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What do the peoples of Iraq want? Can the U.S. deliver on its promise of democracy? And what challenges -- political, cultural, historical -- must be confronted by both Iraqis and Americans?

 

The Kurdish North: A Volatile Ethnic Mix
Northern Iraq, or what Kurds call Kurdistan, is home to a potentially volatile mix of Kurdish, Arab, and Turkoman populations in cities such as Mosul, Erbil, and Kirkuk. Some fear that tensions between Kurds and Arabs in strategic, oil-rich Kirkuk could lead to civil war. Others see hope for stability and prosperity under a new, democratic Iraqi government -- as long as the U.S. doesn't pull out too soon. Addressing the situation in northern Iraq, in excerpts from FRONTLINE's interviews, are General David Petraeus in Mosul, Colonel William Mayville in Kirkuk, and PUK leader Barham Saleh in Suleimaniya.

 

The Sunni Triangle: Tribes and Insurgents
The area of central Iraq known as the Sunni Triangle, to the west and north of Baghdad, has been the focal point of violent resistance to the U.S.-led occupation. Long dominated by powerful Sunni Arab tribes and Saddam Hussein's Baathist regime, many Sunnis now fear retribution by the majority Shiites and marginalization in a democratic Iraq. Here are excerpts from FRONTLINE's interviews with Col. William Mayville, tribal leader Sheikh Gazi al-Essawi, and Maj. Gen. Raymond Odierno.

 

The Shiite South: Islam, Democracy, Unity?
Iraq's long-oppressed Shia majority, who dominate the southern half of the country, stand to take a leading role in a new, democratic Iraq. This worries many of their fellow Iraqis, and some in Washington, who fear an Islamic state aligned with neighboring Iran. But Iraq's Shiites are not a monolithic bloc -- they, too, are divided between radical and moderate, Islamist and secular. Here, discussing these issues in excerpts from FRONTLINE's interviews, are The New Yorker's Jon Lee Anderson, Iraqi Governing Council members Abdul Aziz al-Hakim and Adnan Pachachi, and Grand Ayatollah Mohammed Taqi al-Modarresi.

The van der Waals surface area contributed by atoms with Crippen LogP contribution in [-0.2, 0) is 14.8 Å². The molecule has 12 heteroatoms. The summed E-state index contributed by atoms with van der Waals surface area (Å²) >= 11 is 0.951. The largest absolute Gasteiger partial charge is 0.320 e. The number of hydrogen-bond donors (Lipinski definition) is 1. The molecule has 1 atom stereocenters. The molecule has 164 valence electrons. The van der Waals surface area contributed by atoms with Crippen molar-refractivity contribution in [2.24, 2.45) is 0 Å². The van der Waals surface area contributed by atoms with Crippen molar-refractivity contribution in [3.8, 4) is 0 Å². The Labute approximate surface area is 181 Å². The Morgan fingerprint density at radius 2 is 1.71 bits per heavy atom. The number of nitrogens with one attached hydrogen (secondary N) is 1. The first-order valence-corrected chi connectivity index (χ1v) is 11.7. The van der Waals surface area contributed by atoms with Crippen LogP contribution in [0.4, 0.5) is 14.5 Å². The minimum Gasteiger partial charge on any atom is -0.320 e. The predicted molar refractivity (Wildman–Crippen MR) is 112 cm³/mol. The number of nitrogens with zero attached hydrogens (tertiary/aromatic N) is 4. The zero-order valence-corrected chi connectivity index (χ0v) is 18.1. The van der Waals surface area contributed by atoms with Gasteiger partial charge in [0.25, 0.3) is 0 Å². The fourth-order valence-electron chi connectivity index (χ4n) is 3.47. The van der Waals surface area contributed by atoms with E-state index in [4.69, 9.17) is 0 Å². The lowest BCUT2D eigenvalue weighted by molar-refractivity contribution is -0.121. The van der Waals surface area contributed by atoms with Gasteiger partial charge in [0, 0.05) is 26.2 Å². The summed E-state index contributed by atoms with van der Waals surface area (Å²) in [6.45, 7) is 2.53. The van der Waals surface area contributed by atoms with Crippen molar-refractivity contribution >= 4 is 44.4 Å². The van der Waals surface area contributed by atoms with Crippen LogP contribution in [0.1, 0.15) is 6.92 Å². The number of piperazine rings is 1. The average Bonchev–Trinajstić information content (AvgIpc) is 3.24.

The Nation-Builders: Soldiers and Diplomats
Political and social reality in Iraq, like any country, is far from simple. No one knows this better than the American military commanders who have been based in places like Mosul, Kirkuk, and Tikrit, and who have been handed the job of not only fighting a tenacious guerrilla insurgency but also sorting out the complex and potentially explosive relations between Iraq's ethnic and sectarian groups. Here are excerpts from FRONTLINE's interviews with Maj. Gen. Raymond Odierno in Tikrit; Col. William Mayville in Kirkuk; and Maj. Gen. David Petraeus in Mosul.

 

 

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posted february 12, 2004

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